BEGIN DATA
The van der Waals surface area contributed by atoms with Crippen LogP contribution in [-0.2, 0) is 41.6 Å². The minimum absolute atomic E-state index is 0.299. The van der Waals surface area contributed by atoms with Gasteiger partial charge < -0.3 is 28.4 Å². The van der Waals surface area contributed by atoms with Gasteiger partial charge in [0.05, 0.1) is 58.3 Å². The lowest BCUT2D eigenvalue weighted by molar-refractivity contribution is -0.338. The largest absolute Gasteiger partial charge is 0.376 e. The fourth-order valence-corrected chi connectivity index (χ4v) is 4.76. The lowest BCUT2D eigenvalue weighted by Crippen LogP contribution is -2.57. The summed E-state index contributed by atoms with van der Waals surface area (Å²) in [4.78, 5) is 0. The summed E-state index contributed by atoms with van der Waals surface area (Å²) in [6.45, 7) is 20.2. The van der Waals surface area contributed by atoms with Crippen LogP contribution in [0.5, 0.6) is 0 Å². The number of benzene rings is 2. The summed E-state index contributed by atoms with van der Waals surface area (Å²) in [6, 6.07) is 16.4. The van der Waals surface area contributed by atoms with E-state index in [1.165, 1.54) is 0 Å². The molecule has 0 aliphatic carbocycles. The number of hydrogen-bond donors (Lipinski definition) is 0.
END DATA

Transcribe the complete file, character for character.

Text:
The van der Waals surface area contributed by atoms with Crippen LogP contribution in [-0.2, 0) is 41.6 Å². The minimum absolute atomic E-state index is 0.299. The van der Waals surface area contributed by atoms with Gasteiger partial charge < -0.3 is 28.4 Å². The van der Waals surface area contributed by atoms with Gasteiger partial charge in [0.05, 0.1) is 58.3 Å². The lowest BCUT2D eigenvalue weighted by molar-refractivity contribution is -0.338. The largest absolute Gasteiger partial charge is 0.376 e. The fourth-order valence-corrected chi connectivity index (χ4v) is 4.76. The lowest BCUT2D eigenvalue weighted by Crippen LogP contribution is -2.57. The summed E-state index contributed by atoms with van der Waals surface area (Å²) in [4.78, 5) is 0. The summed E-state index contributed by atoms with van der Waals surface area (Å²) in [6.45, 7) is 20.2. The van der Waals surface area contributed by atoms with Crippen LogP contribution in [0.5, 0.6) is 0 Å². The number of benzene rings is 2. The summed E-state index contributed by atoms with van der Waals surface area (Å²) in [6, 6.07) is 16.4. The van der Waals surface area contributed by atoms with E-state index in [1.165, 1.54) is 0 Å². The molecule has 0 aliphatic carbocycles. The number of hydrogen-bond donors (Lipinski definition) is 0.